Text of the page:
This is the hardest part of updating the kitchen. My back and knees were always sore. One day while loading the washing machine I noticed some water on the floor. Holy cow! the hose on the washing machine was split. I pulled back the washer to find all the pennies I had laid down a few week ago were under an inch of water, I don't know for how long they were under water but they were all black and green. I was planning on sealing and coating the pennies with polyurathaine all at the same time. I had to remove all the pennies and base boards. I had the plumber come in and replace the water spickets. At this point I decided to put dark brown floor tiles under the washer and drier.
Removing the installed pennies...
While continuing putting in the floor, I had an electrician come in and remove an old light fixture, and put in three boxes for pendant lights over the counter. I also had a dimmer switch put in.
As I made progress on the floor, I got to the dishwasher. I was going to lay the pennies just out of eyesight. When I removed the lower panel of the dish washer I noticed a puddle of water. Oh no! not again. The plumber had warned me that turning on and off the water to the house can cause weak hoses to break. Well the hose to the dishwasher had never been replace since we bought the house 20 years ago.. Mike and I got right on it and replaced it, there was a hole in the water line. With that done, I continued with the penny floor and got to the stove. I had to lift the stove just high enough to get the pennies under the feet. I did that by pulling out the oven just a few inches from the wall and tilted it back just high enough to slide a large hammer handle under the stove to keep it up off the ground. It worked, and we were still able to use the stove.
I was planning to grout the pennies next week, in the mean time I had to decided what to do with my free standing cabinet. This is the cabinet that was left when I removed the hanging cabinet between the family room and kitchen. I had an idea of putting up a wine rack... this is what I came up with. It wasn't meant to hang on the wall, that didn't stop me.
There is still detail work to do like putting in the crown molding above the wine rack. The detail work is very important for a finished look. Here are the steps involved in installing crown molding. I was the one who installed all of the crown moldings 13 years ago, the moldings are made of plaster.
Now the floors will be grouted and sealed. I grouted one weekend, and sealed it with polyurathane the next. Put 4 coats of polyurathane, sanded between each coat.
Could not walk on the floor for 3 days, only lighty after that for a week.
The pendant lights came in. Mike showed me how to connect the wires, I was able to install them in a couple of hours.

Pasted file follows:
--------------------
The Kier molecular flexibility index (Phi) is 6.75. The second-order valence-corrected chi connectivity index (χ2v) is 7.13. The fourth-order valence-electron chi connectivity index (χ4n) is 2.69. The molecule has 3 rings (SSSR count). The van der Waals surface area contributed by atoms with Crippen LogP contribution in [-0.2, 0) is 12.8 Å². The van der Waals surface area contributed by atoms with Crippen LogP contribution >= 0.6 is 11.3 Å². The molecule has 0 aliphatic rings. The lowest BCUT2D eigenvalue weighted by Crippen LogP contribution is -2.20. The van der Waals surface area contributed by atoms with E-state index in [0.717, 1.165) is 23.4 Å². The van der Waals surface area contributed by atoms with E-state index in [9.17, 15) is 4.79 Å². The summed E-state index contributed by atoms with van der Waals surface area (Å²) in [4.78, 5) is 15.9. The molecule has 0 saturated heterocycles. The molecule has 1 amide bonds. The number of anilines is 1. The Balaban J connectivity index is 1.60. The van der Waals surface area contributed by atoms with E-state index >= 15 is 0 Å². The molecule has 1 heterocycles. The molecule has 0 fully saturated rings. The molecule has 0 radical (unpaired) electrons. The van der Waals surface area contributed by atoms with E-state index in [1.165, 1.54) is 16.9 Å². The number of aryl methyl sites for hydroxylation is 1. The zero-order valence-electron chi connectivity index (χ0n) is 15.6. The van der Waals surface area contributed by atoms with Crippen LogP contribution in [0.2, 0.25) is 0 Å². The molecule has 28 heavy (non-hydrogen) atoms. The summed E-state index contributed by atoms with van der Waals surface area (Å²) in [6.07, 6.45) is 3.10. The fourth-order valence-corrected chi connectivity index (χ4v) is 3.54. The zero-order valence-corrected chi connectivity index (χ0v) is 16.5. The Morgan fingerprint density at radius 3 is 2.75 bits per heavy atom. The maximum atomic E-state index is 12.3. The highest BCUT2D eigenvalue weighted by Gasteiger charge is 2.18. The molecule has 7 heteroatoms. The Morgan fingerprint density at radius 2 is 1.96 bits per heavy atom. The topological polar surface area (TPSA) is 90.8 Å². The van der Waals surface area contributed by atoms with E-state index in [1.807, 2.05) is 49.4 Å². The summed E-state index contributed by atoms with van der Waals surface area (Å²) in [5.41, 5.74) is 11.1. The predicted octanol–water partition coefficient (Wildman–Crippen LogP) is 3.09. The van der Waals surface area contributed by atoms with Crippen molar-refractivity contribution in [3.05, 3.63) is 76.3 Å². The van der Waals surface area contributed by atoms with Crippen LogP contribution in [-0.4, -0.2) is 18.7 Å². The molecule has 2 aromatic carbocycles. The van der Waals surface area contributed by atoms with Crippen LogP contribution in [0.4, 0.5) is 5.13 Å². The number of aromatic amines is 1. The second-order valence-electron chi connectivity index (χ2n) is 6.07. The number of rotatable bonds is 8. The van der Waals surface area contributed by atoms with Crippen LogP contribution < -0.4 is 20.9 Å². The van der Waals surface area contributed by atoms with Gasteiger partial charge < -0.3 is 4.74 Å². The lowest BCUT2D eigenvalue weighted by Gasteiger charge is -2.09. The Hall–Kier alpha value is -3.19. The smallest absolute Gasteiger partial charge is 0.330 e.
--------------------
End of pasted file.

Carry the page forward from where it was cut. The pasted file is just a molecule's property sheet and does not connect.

The doors and floor of the pantry had to be installed and painted. The same color tile in the pantry is under the washer and dryer. I painted and patached the pantry door, the color was the same as the rest of the cabinets.
Floor moldings came next. It is harder than it looks, can't tell you all the practice cuts I had to make. All the moldings also must be caucked and painted for a finished look.
One thing was still sticking out like a sore thumb. The cutting board was still in the orginal color, sanded and painted both sides. I also painted and textured the walls.
The last thing for the kitchen was the window treatment, ordered it online (it was a custom size), which was installed October 26th.
Kitchen is offically done.
To see the photos of the completed kitchen: After Photos of Jackie's Kitchen
Warning for those who are interested in putting in a penny floor:
A penny floor is beautiful. But, you should consider a few things before going through all that work.
How much traffic does the area get? Will there be a lot of "spills" or water? In your state, what kind of sealant or coatings are legal?
My kitchen is very high traffic, the pathway to the backyard, and laundry. Being a kitchen, lots of spills and clean up. In my state,
there are certain products that are not sold due to environmental regulations of the state. I ended using a polyurethane coating to
cover and protect the floor. I put on the recommended coats and followed all the proper preparation procedures.
After six months, this started to happen: Pennies' have ridges. Stepping on the pennies over time cut out perfect polyurethane pennies.
(see photo). They could be found throughout the house. I did order another recommended product, but the same problem happened,
leaving the penny floor unprotected, and a continual problem of finding these bits of polyurethane all over my home.
Alas I had to take up my beautiful penny floor after 2 1/2 years. I do not regret putting the floor in, it gave me a couple years of joy,
and taught me many things... mainly that I can do just about anything I set my mind to.